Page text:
Beware stuff that is simply copypasta and has no credible source.

One variation for this are postings that craft the illusion of having a source. Examples of sources that are not reliable include the obvious: Fox News, RT, Daily Mail, etc… They are not reliable sources for anything. Also remember this, it is not your responsibility to debunk a dubious source. Instead, the person making the claim needs to cite a credible source. If they can’t do that, then that tells you all you really need to know.

Troll Bait

Professional bad actors who manufacture disinformation know how to press hot emotional buttons.

If you see something that inflames or angers you, hit pause. It is quite possible that what you have tripped over is troll bait that is designed to bypass your critical thinking by triggering an emotional response.

As an example of this we recently saw the Russian attempt to claim that Zelenskyy is a Nazi. For the Ukrainian conflict you have a more or less rock solid guarantee that anything sourced from a Russian outlet is propaganda. The bad actors know this so they will hide who they are and utilise social media camouflage.

For an example of an attempt at camouflage, there was a BBC story that claimed that the Kramatorsk railway station attack was actually carried out by Ukraine. That was run on Russian State TV. One small problem, it was totally faked, was not the BBC at all, and had no evidence to backup the claim.

There is one strategy that has been proven to be a highly effective means for dealing with Troll Bait. It comes with a rock-solid guarantee that you can win the game every single time.

The secret is this.

Don’t play.

How Can I learn more about Fact Checking?

There are some really good resources out there.

Since this article was inspired by a snoops fact checker, then I’ll point you at the Snopes collection of resources – “Snopes-ing 101: the Fact-Checkers’ Toolbox“. There you will find lots of research tips and tricks from the fact-checkers at Snopes. It is basically a collection of articles written by various Snopes fact-checkers.

Snopes has no monopoly on this. To widen your scope, simply go to google and enter “Fact Checking Resources” to find plenty more.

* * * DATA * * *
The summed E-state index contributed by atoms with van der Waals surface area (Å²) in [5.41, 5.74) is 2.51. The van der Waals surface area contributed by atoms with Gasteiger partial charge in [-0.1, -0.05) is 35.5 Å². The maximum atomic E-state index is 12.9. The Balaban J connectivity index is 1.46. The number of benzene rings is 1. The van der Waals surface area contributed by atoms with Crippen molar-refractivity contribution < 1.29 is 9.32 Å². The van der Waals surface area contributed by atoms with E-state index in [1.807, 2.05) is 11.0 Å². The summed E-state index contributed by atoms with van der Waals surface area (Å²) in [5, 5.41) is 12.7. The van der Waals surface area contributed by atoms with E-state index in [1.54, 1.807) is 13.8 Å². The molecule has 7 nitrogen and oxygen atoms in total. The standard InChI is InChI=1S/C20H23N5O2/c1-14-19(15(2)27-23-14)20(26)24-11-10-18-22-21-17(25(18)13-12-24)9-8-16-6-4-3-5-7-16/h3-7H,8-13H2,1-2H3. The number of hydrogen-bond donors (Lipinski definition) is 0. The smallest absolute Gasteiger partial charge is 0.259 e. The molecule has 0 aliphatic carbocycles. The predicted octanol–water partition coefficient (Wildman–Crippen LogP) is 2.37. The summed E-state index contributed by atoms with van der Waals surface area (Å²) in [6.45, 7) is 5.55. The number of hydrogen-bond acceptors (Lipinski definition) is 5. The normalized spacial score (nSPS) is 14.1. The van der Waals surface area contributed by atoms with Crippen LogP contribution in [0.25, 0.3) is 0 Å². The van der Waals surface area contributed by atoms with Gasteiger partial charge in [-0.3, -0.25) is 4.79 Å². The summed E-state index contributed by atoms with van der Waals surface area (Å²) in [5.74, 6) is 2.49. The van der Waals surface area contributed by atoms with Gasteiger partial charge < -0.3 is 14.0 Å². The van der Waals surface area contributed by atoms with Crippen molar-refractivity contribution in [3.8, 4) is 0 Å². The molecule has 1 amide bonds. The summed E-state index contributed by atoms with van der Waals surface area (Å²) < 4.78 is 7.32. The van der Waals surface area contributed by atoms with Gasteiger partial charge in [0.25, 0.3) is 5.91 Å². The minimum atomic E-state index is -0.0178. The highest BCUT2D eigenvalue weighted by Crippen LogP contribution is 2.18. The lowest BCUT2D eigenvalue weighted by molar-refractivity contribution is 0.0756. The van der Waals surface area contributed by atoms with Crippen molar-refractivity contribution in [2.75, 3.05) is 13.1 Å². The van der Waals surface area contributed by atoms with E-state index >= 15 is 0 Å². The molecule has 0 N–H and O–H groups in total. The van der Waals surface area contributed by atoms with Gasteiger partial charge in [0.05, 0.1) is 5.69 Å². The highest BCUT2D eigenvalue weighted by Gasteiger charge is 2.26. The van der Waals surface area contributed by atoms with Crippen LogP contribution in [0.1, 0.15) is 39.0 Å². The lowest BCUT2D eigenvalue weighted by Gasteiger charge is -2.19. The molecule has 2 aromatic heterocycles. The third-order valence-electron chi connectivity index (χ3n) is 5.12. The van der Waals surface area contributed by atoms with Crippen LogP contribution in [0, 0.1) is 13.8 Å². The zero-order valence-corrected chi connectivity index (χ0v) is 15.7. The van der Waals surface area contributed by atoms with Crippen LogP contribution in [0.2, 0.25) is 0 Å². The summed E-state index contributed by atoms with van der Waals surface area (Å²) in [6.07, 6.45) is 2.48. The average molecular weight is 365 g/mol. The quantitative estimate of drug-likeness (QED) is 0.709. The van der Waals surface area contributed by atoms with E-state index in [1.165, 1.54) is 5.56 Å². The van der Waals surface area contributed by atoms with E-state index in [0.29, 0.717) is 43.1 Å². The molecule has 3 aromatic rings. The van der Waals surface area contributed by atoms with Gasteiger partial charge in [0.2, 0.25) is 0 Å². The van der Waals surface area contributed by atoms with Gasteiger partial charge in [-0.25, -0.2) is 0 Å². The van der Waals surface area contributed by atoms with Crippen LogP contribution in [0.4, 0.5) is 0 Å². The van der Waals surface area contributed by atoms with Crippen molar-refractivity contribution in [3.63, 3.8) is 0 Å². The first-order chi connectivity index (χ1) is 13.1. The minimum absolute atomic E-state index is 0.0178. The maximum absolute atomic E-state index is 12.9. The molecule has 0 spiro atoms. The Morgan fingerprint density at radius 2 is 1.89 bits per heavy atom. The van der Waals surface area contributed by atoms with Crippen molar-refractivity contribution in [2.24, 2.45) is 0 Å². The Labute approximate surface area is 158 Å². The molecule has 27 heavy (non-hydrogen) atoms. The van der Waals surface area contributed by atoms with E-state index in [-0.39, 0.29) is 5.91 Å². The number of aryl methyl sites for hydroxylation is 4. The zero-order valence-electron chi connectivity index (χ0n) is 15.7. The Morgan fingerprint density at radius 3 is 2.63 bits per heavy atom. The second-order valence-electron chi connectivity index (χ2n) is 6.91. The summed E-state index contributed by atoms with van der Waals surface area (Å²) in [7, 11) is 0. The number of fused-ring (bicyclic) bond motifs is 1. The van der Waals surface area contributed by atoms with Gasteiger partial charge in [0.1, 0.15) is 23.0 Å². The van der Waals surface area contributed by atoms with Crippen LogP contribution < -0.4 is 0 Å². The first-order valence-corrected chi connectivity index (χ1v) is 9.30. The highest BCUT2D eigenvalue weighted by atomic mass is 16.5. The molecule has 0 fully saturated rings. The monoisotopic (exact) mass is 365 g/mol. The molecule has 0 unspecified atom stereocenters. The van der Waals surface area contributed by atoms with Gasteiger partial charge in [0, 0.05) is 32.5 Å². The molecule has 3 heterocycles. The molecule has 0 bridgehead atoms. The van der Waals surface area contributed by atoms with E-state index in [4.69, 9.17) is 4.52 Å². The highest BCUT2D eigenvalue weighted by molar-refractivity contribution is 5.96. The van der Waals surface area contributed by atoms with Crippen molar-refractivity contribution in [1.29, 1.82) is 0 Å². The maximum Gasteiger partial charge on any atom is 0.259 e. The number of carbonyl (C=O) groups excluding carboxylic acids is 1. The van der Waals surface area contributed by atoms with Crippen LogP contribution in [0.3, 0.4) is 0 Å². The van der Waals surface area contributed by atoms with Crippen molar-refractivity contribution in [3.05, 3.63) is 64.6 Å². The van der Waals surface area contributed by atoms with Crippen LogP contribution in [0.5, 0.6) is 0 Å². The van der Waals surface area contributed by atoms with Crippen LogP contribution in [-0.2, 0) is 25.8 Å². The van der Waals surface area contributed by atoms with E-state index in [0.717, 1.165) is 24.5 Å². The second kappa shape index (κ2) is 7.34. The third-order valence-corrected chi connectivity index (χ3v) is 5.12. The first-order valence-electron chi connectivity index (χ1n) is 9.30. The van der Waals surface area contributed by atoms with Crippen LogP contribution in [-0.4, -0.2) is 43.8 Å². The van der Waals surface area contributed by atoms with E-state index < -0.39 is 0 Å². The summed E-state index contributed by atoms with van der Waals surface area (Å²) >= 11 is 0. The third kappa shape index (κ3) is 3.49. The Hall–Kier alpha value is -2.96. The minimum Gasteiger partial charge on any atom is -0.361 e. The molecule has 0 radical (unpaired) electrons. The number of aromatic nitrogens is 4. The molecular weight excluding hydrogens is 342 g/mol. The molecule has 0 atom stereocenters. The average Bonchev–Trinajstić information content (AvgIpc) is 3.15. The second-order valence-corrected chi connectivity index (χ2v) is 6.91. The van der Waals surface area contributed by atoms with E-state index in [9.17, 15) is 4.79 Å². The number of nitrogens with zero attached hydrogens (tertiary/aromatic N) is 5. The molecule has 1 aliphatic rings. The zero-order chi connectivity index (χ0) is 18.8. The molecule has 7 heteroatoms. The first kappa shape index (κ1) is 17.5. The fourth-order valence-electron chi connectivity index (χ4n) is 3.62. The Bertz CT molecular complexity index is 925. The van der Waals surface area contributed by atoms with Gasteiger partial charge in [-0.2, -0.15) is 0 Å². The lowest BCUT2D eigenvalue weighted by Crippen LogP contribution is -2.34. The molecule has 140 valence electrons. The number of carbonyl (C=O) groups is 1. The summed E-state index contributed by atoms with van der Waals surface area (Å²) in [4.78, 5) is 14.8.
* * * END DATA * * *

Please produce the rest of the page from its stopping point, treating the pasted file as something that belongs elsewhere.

But But But …

Some might quip like this … “I hate snopes”, “They are biased”, “They lie”, etc… Often the root of that rests in a beloved “fact” being robustly debunked by Snopes.

Others might raise reasonable objections. Snopes are funded entirely by advertising, and so going there means being blasted by many ads. Some truly hate that. Then again, a decent ad-blocker does not go amiss these days.

While Snopes is generally well-regarded, it is not the only game in town. There are many others, so simply pick a reputable alternative.

One rather interesting observation is that the fact-checkers operate independently, yet they also tend to be consistent and reach the same conclusions. A study by Stanford University looked into this found a 92% agreement. That’s rather reassuring.

The bottom line is this.

I’m not here to either promote or dismiss Snopes, but instead to encourage you to hone, nourish, and nurture your fact-checking skills.

These days being truly literate is not just about being about to read and write, but also involves becoming digitally literate. Without having a fact-checking skill, you risk being played as a pawn in the game of digital chess by the various bad actors that roam the digital landscape looking for easy prey.


  • What is your favourite fact-checking website?
  • What makes your favourite stand out from all the others?
  • Do you have any fact-checking tips that you can recommend for readers?